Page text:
Originally, a prop, fka (theatrical) property, is an object used on stage or on screen by actors during a performance or screen production. In practical terms, a prop is considered to be anything movable or portable on a stage or a set, distinct from the actors, scenery, and costumes. The term comes from live-performance practice, especially theatrical methods, but its modern use extends to film, television, and photography.
A simple yet highly effective way to animate and spice up an interactive aka posed street portrait is to use impromptu props in the scene. An impromptu prop for interactive street portrait photography would be anything that the subject owns, holds or touches and/or something near the subject that adds to the story and dimension of the image. Utilising props that mean a great deal and are highly personal to the subject, such as below the Buddhist prayer wheel, Mao’s Little Red Book, or the sadhu’s walking stick, can make the street portrait more unique and tell a story about that person.
Using props in portrait photography is a simple way to create a strong point of interest in the image. Props can complement the subject and make the picture more visually appealing. Props help to tell a story, producing a more intriguing photo for the viewer to look at. Cell phones, flowers, umbrellas/parasols, cigarettes/cigars, books/newspapers, food/drinks, musical instruments, cameras and pretty much anything else that the subject can lay her/his hands on will make a good impromptu prop for interactive aka posed street portraits.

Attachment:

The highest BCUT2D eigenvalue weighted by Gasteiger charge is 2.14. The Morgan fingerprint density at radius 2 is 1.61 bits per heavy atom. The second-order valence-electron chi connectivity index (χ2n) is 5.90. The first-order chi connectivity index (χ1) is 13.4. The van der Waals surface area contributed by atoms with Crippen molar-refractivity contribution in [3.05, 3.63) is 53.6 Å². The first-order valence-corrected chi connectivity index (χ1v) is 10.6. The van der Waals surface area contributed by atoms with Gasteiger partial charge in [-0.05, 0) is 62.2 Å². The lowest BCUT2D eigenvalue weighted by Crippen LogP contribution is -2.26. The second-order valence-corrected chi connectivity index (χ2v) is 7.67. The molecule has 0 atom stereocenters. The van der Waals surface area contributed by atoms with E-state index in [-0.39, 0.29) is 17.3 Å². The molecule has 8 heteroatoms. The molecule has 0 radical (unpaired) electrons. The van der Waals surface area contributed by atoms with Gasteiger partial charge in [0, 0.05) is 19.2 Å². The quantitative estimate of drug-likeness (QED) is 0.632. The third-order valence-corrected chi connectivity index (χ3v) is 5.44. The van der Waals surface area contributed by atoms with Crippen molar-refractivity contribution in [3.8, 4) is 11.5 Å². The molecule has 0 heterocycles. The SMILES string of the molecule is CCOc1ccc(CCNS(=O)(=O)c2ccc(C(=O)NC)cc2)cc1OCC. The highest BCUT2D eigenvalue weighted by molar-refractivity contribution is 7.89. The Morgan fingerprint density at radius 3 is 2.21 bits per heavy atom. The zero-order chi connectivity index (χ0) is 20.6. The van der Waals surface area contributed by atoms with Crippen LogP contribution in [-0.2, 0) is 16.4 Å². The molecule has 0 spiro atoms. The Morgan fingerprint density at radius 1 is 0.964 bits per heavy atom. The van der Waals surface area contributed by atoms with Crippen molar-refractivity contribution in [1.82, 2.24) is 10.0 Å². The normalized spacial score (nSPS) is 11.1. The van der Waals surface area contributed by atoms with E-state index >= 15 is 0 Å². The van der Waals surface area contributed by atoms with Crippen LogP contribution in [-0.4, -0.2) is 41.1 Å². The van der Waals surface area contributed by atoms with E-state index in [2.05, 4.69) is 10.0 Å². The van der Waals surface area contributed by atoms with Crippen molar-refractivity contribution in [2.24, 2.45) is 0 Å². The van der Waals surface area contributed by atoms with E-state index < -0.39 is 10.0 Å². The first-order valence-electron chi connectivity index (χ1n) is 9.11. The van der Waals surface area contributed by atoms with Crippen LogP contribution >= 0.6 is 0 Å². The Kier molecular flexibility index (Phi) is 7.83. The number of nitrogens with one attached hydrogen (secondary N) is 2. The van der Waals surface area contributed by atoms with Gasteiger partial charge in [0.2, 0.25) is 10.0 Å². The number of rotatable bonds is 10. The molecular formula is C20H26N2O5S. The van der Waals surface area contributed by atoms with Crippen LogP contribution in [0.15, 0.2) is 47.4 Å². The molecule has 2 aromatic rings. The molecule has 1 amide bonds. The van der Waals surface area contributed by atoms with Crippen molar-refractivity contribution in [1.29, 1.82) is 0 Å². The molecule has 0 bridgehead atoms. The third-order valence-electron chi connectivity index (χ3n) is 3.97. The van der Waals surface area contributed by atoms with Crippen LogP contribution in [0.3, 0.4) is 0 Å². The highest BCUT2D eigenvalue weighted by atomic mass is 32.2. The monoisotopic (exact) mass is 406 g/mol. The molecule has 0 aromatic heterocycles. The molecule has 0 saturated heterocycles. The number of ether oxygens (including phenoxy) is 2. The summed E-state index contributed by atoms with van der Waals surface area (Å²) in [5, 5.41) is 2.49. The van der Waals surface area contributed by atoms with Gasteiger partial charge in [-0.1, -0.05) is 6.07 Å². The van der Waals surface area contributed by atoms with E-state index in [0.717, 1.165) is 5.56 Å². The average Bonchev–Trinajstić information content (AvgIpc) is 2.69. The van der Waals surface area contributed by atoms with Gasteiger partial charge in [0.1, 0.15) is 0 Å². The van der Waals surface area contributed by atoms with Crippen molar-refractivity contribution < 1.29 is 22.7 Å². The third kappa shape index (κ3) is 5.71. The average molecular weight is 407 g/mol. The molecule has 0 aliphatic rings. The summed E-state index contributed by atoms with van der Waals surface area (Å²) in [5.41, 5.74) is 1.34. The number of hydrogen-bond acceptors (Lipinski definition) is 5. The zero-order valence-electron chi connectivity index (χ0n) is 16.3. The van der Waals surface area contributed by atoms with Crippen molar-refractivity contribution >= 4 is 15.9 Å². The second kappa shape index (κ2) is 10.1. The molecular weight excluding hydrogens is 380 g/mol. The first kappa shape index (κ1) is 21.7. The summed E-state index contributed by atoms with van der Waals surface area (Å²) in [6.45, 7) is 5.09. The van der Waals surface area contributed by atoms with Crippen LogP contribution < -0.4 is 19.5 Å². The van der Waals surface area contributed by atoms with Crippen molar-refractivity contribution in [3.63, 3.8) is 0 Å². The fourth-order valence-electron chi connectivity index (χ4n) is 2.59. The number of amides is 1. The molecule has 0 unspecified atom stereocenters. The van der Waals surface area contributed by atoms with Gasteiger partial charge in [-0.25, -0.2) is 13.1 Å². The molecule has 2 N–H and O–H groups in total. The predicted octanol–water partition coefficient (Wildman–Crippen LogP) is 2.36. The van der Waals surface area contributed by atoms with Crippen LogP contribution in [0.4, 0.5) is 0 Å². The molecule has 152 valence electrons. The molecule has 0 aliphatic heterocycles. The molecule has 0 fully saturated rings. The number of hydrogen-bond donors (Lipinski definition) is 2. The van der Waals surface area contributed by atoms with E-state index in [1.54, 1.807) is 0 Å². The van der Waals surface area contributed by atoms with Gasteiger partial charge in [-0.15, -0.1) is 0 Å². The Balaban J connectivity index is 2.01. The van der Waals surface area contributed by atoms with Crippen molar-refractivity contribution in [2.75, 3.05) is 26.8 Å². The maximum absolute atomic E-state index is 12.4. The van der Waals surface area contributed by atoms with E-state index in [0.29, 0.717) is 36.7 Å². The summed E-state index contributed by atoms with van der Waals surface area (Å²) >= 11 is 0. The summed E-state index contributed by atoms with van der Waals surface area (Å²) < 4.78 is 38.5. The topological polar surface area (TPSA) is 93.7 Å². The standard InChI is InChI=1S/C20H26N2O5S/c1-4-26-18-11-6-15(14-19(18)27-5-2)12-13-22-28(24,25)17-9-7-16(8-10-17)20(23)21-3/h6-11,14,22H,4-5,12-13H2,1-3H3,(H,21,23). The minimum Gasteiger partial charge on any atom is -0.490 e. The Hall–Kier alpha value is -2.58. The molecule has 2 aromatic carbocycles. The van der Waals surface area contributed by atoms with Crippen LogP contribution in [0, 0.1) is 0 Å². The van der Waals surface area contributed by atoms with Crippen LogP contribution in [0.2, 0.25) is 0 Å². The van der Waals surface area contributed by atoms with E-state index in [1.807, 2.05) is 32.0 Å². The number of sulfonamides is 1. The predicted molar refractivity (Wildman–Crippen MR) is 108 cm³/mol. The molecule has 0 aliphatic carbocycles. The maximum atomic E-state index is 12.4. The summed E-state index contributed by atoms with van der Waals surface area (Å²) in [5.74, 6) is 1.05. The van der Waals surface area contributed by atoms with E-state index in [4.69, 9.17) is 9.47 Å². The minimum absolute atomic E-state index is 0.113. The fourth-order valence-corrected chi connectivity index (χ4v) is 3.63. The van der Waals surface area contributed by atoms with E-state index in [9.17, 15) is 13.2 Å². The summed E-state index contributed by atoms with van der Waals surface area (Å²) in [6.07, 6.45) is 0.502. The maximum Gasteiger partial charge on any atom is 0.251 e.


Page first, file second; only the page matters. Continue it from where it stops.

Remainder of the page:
Three examples of street portraits "propped-up" with cell phones:
Three examples of street portraits "propped-up" with flowers:
Including a prop adds another level for the eye to the process, therefore it is imperative to clean up everything else as much as possible: a tight frame/crop, a clean background/backdrop, and minimal distractions in general. Any prop should always be used to the advantage of portraying the subject. The objects used in the picture should be very convincing for the viewer in understanding the subject; there has to be a reason for the object to appear in the image. This can be done with the help of (i) person-related props, (ii) context-related props, and (iii) time-related props. Of course, the transition from one prop category to the other is gradual.
(i) Person-related props help the viewer to understand the character, personality, mood, attitude and role of the photographed subject:
(ii) Context-related props help the viewer to learn about the subject’s environment, culture, religion, nationality, and/or occupation:
(iii) Time-related props help the viewer to fantasize about the subject’s past or future:
More blog entries depicting impromptu props for street portrait photographs: